What is sundowning and why do people with dementia experience it?

If the person you’re caring for has symptoms of sundowning you could find their behaviour increasingly difficult to cope with later in the day. Here’s what you need to know about it and tips to help you manage

Could this be you?

Your loved one generally seems calm and content for most of the day but from around 4pm onwards they change and:

• Become agitated, irritated and aggressive
• Start yelling or pacing up and down
• Are unable to settle or sleep until very late at night

If this sounds familiar the person with dementia is probably experiencing sundowning or sundowning syndrome. Sundowning is not a disease but a collection of symptoms which tend to occur at the end of the day and into the night, and might become increasingly common as their dementia progresses.

Did you know? As many as 1 in 5 people with dementia may develop sundowning though it can also happen to older people without dementia.

Your checklist: Five questions to ask yourself

1. Are they physically or mentally exhausted?

After a busy day, people with dementia can find it very difficult to unwind, making them more likely to become agitated, angry and unreasonable. So one of the best things you can do for them is to help them relax.

Tip: Consider relaxation techniques put on some soothing music or a meditation/sounds of nature CD, turn off a loud TV or radio and dim very bright lights (but not too much – dark shadows on walls can appear frightening to someone with dementia who might also have visual difficulties). Or you might want to try a spa kit, aromatherapy or a bath.

Good to know

Most research reveals that sundowning is most likely to happen in the middle stages of dementia and continue for a few months or into the later stages.

2. Are YOU physically or mentally exhausted?

After a busy day you’re probably desperate for a sit down and some ‘me time’ as well. Finding yourself on the receiving end of an angry outburst or having to deal with some very difficult behaviour, is the last thing you want or need. But if you show your frustration there’s a chance you could make sundowning behaviour even worse.

Tip: Ask for help. Caring for someone with dementia is incredibly hard, and caregiver stress and depression is all too common. If you need the support of a friend or relative, then say so. For instant support from other carers go here.

3. Does any particular event seem to trigger sundowning?

If your loved one is now living in a care home, late afternoon/early evening shift changes (day staff going home and night staff taking over) can cause disruption and extra noise, making it more difficult for people with dementia to stay calm and feel safe. If you are caring at home, does the change in their behaviour coincide with a family member coming home from work or school, or with loud music going on, or a vacuum cleaner being used?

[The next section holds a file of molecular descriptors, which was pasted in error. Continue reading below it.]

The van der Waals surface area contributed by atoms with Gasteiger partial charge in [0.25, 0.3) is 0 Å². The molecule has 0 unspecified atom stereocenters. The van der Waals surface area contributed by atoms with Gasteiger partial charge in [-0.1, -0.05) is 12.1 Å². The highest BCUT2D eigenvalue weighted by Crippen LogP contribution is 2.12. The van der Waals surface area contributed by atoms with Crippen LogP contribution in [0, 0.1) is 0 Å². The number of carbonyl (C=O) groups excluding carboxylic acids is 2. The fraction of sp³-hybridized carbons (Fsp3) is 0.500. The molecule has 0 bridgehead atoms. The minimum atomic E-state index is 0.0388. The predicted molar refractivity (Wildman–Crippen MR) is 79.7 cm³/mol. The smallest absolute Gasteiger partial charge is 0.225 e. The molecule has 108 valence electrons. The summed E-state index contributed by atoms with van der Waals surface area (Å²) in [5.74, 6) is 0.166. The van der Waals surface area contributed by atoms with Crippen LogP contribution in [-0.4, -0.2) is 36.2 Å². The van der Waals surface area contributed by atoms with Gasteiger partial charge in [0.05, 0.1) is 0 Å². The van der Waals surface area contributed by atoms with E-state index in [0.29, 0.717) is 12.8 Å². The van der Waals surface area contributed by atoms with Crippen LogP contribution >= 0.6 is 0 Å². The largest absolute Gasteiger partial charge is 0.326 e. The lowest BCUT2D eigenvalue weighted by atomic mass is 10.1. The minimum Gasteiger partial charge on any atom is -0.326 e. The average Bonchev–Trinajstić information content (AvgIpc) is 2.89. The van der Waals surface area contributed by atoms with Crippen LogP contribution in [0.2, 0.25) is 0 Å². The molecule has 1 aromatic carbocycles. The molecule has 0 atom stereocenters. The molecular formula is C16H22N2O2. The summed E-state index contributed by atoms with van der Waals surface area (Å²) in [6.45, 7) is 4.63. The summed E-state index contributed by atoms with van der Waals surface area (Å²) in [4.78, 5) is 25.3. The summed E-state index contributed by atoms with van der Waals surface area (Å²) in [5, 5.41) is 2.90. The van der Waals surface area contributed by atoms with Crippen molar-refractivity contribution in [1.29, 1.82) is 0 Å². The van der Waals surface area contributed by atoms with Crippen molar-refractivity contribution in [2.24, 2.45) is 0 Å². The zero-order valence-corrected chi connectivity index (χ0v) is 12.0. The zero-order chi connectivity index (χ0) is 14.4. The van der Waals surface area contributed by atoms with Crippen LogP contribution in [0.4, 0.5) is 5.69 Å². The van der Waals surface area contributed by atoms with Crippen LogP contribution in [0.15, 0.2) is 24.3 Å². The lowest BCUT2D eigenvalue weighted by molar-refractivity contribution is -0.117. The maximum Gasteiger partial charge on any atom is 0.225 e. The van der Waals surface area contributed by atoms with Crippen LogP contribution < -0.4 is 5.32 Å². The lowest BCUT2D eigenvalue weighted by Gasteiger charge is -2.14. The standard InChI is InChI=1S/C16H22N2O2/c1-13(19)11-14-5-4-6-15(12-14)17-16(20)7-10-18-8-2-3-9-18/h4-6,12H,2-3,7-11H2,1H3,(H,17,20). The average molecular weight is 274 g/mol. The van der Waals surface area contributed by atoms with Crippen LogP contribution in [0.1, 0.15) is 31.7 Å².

Tip: Ask nursing staff to ensure your loved one is kept away from the hustle and bustle of shift changes as much as possible. Could they be taken into a garden, or quiet room while this is happening? It might be more difficult to find a quiet space at home, but perhaps they could put on headphones and continue listening to a CD?

4. Are they napping during the day?

If sleep seems to escape them until the early hours it could be that they’re having too much of it during the day. Hours of sleeping can confuse the body’s circadian rhythms and keep older people wide awake at night. Or perhaps they aren’t getting enough physical activity and need to get outside more during the day.

Tip: Take another look at their daily care plan. Could you schedule in a walk outside, an in-chair or in-bed exercise DVD or some light gardening? Any activity which provides stimulation should help them to stop nodding off.

For more ways to deal with sleeplessness go here.

5. Do they seem lost in thought?

It’s natural for older people to sometimes contemplate the past, to reflect on how life has changed, and remember the people they’ve loved and lost, but if your loved one seems to be dwelling too much on sad thoughts and becoming preoccupied with them later in the day or evening, it won’t only increase feelings of loneliness and isolation it could also lead to upsetting behaviour and restlessness.

Tip: Give them something meaningful to do which will focus their mind, but without being too taxing. Hobbies, including crafts and games designed to offer meaningful activity can be particularly useful. For example, painting, making jewellery, colouring in. Perhaps they could fold the laundry for you (they can do it sitting down) watch a favourite feel-good movie together, or talk to friends or relatives on the phone? Activities which make them feel connected to the world should help to boost their mood and make the evening more enjoyable for both of you.